Now we could see not two candidates contending for president, but four. Not one third party opposition candidate, but two. With Hillary running as the Democratic nominee and perhaps Ted Cruz or Marco Rubio or even Mitt Romney emerging as the Republican nominee, the Trump train loaded with Trumpkins could easily carry Donald forward while Bernie Sanders, backed by young voters and working class Democrats push a populist campaign on the left.

3. Hillary Clinton and Ted Cruz become the Democratic and Republican nominees for president, only to face legal challenges.

At some point, Hillary’s disregard for the law and the apparent practice of selling political favors for cash and donations of her and her husband will have consequences. What if, after the conventions, the evidence for charging Hillary and others with a conspiracy to peddle influence, not to mention mishandle classified information, becomes too great to ignore? Elements within the justice department demand she be prosecuted. Some might see it as settling a score.

Meanwhile, Donald Trump’s bluff about contesting the eligibility of Ted Cruz to become president has been played by the left. Someone challenges whether Ted Cruz is a natural born citizen under the Constitution. The process of emergency rulings and appeals takes a few weeks to play out – remember 2000 – finally landing at the Supreme Court in early October, where – if the Republicans in the Senate have kept their word – the court ends in a 4-4 split.

Trump supports should not assume under this scenario their candidate would fare better. Not only will Democrats ply up Trumps fraud case regarding the now defunct Trump University which will be on-going this summer, they will undoubtedly find something in his income tax audits if Hillary encounters serious legal challenges.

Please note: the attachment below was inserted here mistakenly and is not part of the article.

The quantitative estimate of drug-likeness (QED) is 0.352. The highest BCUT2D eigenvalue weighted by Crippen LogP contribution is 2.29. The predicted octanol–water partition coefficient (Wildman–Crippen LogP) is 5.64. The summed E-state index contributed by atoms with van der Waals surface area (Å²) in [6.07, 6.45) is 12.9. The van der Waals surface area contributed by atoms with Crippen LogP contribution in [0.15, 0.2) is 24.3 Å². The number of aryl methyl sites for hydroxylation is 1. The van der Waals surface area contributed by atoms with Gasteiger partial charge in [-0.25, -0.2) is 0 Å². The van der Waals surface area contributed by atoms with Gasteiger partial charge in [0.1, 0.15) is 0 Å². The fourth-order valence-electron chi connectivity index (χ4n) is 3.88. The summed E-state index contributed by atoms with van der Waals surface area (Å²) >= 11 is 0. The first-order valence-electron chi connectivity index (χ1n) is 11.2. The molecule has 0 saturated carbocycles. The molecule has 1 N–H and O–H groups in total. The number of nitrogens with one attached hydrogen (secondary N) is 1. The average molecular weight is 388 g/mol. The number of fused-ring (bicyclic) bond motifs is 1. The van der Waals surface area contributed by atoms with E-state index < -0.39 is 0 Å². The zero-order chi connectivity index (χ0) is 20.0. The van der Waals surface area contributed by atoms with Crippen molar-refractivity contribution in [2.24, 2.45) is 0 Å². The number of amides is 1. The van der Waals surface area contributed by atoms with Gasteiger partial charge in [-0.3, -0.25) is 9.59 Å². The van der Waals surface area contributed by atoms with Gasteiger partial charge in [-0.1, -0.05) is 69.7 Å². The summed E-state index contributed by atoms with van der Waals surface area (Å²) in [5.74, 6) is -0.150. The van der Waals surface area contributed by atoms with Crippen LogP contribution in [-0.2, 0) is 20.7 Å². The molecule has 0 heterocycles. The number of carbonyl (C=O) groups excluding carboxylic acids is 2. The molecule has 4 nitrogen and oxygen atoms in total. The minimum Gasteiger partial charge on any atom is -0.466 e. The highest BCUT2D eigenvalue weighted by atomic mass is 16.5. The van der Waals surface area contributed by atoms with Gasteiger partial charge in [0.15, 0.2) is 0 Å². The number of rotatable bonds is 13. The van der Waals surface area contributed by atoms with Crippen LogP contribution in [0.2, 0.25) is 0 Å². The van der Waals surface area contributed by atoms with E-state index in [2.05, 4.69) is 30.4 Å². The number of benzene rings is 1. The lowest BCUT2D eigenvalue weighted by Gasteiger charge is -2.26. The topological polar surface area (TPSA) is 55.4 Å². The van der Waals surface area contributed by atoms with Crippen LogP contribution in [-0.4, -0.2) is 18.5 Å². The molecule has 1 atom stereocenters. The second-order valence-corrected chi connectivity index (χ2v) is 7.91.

Ultimately, both parties have a candidate facing serious legal challenges, either criminal or civil, which would undermine their ability to act as president. Third world, here we come.

Perhaps none of this will come to pass. Perhaps none of this is a serious as it seems. Unfortunately, just the ability to seriously suggest these scenarios is enough to frighten many Americans. It’s not that they will come to pass, or even that they may come to pass, it’s just that we all know they could come to pass which makes the 2016 presidential election a potential nightmare. Now would be a good time to ho off the fence.

Mar 032016

It is high time someone teaches the American people how to think. Actually, it may be way past time, if not too late. Many – perhaps most – Americans appear unaware of the skills necessary to solve problems or make decisions. Maybe I should rephrase that. A significant portion of the American population seems unable to avail themselves of the skills necessary to find the right solution to a problem or make the right decision.